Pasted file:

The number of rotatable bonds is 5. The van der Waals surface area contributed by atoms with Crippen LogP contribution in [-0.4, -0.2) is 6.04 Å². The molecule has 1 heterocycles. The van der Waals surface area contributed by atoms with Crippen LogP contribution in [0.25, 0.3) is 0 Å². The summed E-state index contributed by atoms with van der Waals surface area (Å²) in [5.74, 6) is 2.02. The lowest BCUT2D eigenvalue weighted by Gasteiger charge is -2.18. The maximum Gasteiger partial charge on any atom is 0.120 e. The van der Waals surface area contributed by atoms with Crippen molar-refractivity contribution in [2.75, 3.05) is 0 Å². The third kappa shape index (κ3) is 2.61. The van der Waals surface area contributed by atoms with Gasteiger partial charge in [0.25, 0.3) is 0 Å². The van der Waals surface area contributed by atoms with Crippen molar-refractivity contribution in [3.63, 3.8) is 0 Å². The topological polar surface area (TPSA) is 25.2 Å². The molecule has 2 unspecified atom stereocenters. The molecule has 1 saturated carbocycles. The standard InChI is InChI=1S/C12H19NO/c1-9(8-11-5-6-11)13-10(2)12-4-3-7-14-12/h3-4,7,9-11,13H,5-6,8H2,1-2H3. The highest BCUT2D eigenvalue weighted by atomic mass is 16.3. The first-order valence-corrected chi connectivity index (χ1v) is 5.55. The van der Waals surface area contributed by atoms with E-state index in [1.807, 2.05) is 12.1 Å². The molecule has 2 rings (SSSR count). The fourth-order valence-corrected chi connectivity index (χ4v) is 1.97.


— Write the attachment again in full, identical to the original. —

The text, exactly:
The number of rotatable bonds is 5. The van der Waals surface area contributed by atoms with Crippen LogP contribution in [-0.4, -0.2) is 6.04 Å². The molecule has 1 heterocycles. The van der Waals surface area contributed by atoms with Crippen LogP contribution in [0.25, 0.3) is 0 Å². The summed E-state index contributed by atoms with van der Waals surface area (Å²) in [5.74, 6) is 2.02. The lowest BCUT2D eigenvalue weighted by Gasteiger charge is -2.18. The maximum Gasteiger partial charge on any atom is 0.120 e. The van der Waals surface area contributed by atoms with Crippen molar-refractivity contribution in [2.75, 3.05) is 0 Å². The third kappa shape index (κ3) is 2.61. The van der Waals surface area contributed by atoms with Gasteiger partial charge in [0.25, 0.3) is 0 Å². The van der Waals surface area contributed by atoms with Crippen molar-refractivity contribution in [3.63, 3.8) is 0 Å². The topological polar surface area (TPSA) is 25.2 Å². The molecule has 2 unspecified atom stereocenters. The molecule has 1 saturated carbocycles. The standard InChI is InChI=1S/C12H19NO/c1-9(8-11-5-6-11)13-10(2)12-4-3-7-14-12/h3-4,7,9-11,13H,5-6,8H2,1-2H3. The highest BCUT2D eigenvalue weighted by atomic mass is 16.3. The first-order valence-corrected chi connectivity index (χ1v) is 5.55. The van der Waals surface area contributed by atoms with E-state index in [1.807, 2.05) is 12.1 Å². The molecule has 2 rings (SSSR count). The fourth-order valence-corrected chi connectivity index (χ4v) is 1.97.